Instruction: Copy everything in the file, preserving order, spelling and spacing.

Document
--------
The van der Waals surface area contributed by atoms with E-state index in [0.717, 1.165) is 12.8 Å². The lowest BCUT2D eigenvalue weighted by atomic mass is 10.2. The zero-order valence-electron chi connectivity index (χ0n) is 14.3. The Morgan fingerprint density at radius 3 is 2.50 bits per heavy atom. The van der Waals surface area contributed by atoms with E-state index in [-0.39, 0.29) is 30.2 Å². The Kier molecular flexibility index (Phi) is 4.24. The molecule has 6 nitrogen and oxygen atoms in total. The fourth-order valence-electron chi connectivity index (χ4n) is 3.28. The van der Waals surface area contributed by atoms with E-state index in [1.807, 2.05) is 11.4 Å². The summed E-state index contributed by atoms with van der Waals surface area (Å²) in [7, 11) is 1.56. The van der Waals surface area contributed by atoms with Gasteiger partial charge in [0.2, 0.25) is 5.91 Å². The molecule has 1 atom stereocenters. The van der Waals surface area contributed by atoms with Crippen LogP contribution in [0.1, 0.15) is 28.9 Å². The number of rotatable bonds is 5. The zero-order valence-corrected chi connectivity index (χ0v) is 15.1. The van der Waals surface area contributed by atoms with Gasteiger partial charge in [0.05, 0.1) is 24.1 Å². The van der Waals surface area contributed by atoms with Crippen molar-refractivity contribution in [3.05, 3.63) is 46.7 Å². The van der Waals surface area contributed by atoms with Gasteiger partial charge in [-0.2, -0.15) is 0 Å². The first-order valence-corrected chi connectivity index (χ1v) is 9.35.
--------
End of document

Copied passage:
The van der Waals surface area contributed by atoms with E-state index in [0.717, 1.165) is 12.8 Å². The lowest BCUT2D eigenvalue weighted by atomic mass is 10.2. The zero-order valence-electron chi connectivity index (χ0n) is 14.3. The Morgan fingerprint density at radius 3 is 2.50 bits per heavy atom. The van der Waals surface area contributed by atoms with E-state index in [-0.39, 0.29) is 30.2 Å². The Kier molecular flexibility index (Phi) is 4.24. The molecule has 6 nitrogen and oxygen atoms in total. The fourth-order valence-electron chi connectivity index (χ4n) is 3.28. The van der Waals surface area contributed by atoms with E-state index in [1.807, 2.05) is 11.4 Å². The summed E-state index contributed by atoms with van der Waals surface area (Å²) in [7, 11) is 1.56. The van der Waals surface area contributed by atoms with Gasteiger partial charge in [0.2, 0.25) is 5.91 Å². The molecule has 1 atom stereocenters. The van der Waals surface area contributed by atoms with Crippen LogP contribution in [0.1, 0.15) is 28.9 Å². The number of rotatable bonds is 5. The zero-order valence-corrected chi connectivity index (χ0v) is 15.1. The van der Waals surface area contributed by atoms with Gasteiger partial charge in [0.05, 0.1) is 24.1 Å². The van der Waals surface area contributed by atoms with Crippen molar-refractivity contribution in [3.05, 3.63) is 46.7 Å². The van der Waals surface area contributed by atoms with Gasteiger partial charge in [-0.2, -0.15) is 0 Å². The first-order valence-corrected chi connectivity index (χ1v) is 9.35.